Thomas Stoesser l Jun 23, 2023 l Data Protection

Protecting Your Enterprise Data from a Coming Cyber Storm

There’s no better way to understand the biggest threats to enterprise cybersecurity than spending a few days at Infosecurity Europe. The region’s largest cybersecurity conference and trade show, held each June in London, invites CISOs and industry luminaries from across the globe to share their insight. Worryingly, the consensus at this year’s event was that the bad guys are pulling ahead, while network defenders struggle to manage an ever-expanding attack surface. The big picture is this: enterprise data has never been more exposed to external attacks. It should provide yet another reason to double down on data-centric security as a core priority.

But organizations don’t have to be caught in this “cyber storm” if they put more of their effort into protecting what matters most: their data.

The hottest trends from Infosecurity Europe

This year’s keynotes provided a fascinating insight into the threat landscape. Among the key trends discussed and debated at the show were:

Cybercrime is undergoing a renaissance: Noted security researcher, Keren Elazari, urged security teams to take a leaf out of the hackers’ book, as cyber-criminals continue to innovate at speed. She cited ransomware-as-a-service (RaaS), and highly automated campaigns that deliver phishing, credential stuffing and scanning/exploitation capabilities as helping to give malicious actors the upper hand. It’s only a matter of time before they also adopt AI technologies like ChatGPT to generate malicious code with little effort, she warned.

Training is key to overcoming the insider threat: Experts argued that managing human-shaped risk is essential to driving successful digital transformation. Gemserv head of data privacy, Camilla Winlo, pointed out that many organizations still don’t provide enough hands-on training for end users, which can expose them to cyber risk if they make mistakes like spilling credentials, or deliberately find insecure workarounds. Organizations should “remember the people” by including them in the design of products at the outset, experts said. This will help to reduce cyber-related risk and training costs.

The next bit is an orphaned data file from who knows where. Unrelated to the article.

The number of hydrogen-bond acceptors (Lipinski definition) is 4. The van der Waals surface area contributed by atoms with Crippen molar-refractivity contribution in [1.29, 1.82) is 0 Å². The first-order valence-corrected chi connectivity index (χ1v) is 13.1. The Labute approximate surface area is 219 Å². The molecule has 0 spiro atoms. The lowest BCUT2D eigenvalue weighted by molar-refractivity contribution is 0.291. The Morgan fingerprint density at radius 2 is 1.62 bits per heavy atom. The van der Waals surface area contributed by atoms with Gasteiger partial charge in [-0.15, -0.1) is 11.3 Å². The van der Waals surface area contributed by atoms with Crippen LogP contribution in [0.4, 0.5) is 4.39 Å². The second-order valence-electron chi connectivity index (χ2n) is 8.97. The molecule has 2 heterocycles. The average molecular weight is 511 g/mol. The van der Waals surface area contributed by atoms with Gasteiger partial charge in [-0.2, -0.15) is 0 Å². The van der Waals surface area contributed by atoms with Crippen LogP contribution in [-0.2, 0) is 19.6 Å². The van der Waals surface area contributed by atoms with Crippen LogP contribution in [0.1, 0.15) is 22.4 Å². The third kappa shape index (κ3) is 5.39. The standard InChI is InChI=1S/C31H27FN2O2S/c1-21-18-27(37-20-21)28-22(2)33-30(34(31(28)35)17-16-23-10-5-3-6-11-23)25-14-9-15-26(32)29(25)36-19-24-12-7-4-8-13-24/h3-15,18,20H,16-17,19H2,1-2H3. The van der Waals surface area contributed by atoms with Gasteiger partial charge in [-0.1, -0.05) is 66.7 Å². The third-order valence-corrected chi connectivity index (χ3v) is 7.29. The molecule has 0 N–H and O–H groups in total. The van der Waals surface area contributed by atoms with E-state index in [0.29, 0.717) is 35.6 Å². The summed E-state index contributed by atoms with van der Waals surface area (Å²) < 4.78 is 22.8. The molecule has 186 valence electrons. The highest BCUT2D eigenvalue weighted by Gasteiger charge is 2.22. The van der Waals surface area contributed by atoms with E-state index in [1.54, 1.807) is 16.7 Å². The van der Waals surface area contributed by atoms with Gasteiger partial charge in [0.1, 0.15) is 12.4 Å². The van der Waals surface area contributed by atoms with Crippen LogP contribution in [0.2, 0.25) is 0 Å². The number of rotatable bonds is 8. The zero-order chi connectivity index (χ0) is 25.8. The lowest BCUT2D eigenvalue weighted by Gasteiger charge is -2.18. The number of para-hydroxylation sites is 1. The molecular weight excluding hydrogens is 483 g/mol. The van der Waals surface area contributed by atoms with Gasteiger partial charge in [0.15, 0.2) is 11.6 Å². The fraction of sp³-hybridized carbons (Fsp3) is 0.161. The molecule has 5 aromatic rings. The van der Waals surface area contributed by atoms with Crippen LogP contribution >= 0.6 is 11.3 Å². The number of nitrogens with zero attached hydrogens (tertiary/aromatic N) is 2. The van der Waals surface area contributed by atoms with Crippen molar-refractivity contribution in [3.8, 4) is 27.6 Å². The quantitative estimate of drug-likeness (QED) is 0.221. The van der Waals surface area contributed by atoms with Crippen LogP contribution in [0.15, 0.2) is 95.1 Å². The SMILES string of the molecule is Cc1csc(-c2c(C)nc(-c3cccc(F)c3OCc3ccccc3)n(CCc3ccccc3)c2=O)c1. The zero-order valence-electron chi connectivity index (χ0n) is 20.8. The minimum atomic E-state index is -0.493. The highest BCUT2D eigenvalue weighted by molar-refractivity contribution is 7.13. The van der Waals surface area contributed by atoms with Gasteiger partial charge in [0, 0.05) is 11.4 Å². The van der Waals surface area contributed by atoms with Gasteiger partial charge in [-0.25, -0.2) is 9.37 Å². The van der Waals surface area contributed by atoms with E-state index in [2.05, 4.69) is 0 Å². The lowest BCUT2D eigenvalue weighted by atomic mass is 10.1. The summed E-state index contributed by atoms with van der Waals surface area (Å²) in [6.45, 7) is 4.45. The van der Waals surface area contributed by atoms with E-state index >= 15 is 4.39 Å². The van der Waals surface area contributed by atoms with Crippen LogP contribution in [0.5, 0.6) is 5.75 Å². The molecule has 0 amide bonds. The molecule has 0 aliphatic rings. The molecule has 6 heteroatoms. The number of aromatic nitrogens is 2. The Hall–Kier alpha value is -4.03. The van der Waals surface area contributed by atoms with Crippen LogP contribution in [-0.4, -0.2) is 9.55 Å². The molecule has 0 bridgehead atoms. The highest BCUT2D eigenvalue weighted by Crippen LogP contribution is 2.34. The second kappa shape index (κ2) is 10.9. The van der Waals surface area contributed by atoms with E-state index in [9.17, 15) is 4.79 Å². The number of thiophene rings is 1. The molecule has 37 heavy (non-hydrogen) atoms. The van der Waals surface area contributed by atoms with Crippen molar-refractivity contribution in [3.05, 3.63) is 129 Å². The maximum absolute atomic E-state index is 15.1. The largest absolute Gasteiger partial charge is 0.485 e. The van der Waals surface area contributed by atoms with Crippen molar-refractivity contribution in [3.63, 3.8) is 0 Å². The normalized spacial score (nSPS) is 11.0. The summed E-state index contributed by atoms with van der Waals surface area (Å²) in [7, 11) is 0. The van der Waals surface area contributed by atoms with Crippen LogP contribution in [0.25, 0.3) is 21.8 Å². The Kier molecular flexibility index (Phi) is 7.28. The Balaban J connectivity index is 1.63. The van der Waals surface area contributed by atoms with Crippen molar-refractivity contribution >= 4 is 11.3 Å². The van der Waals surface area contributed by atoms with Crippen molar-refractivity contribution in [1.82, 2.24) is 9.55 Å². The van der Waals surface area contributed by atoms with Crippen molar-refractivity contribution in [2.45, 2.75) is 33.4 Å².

Workers are too susceptible to phishing: A third of employees in the UK and Ireland click on suspicious links or engage in fraudulent actions, according to new research released at the show. As above, it highlights the risks associated with staff members if not properly trained. With credentials stolen from employees, threat actors can easily bypass perimeter defenses to traverse networks and reach sensitive corporate data. Verizon’s latest Data Breach Investigations Report (DBIR) has a similar message. It found the “human element” was present in three-quarters (74%) of breaches over the past year, due to use of stolen credentials, social engineering tactics and other factors.

Asset visibility gaps can give hackers the upper hand: Another piece of new research announced this week found that a lack of IT insight into IoT devices could provide attackers with a useful way to enter corporate networks. A third of UK NHS Trusts admitted to having no method of tracking IoT devices and 10% said they use manual processes or spreadsheets to do so. Some 15% said they don’t track connected medical devices (IoMT) at all. Separately at the show, Forrester revealed that the share of organizations experiencing attackers “trying to leverage IoT devices to get into the business” increased from 41% to 54% during Q1 2023.

APIs are expanding the attack surface: Finally, there was a note of caution about API security. Misconfiguration and gaps in protection are leaving many APIs wide open, providing a readymade pathway into enterprise data, warned one CEO at the show. As digital transformation projects continue to drive the creation and use of APIs, more attention will need to be focused on securing them and the data behind them.

Why data-centric security?

All of which can seem like network defenders have already lost the battle against rampant cybercrime. However, the ongoing struggle against cyber-adversaries doesn’t need to be this one-sided. In fact, there’s plenty organizations can do to enhance their resilience to cyber risk. It starts with improving security awareness training, and following other best practice cyber hygiene steps like multi-factor authentication and network monitoring. But a priority should be data-centric security.

In practice, this means finding and classifying data wherever it resides in the enterprise, including in cloud stores, and applying strong protection to it—such as tokenization. This must be a continuous process that applies to data throughout its lifecyle. By protecting data in this way, organizations have a robust bulwark against cyber risk, even if threat actors manage to bypass other defenses.

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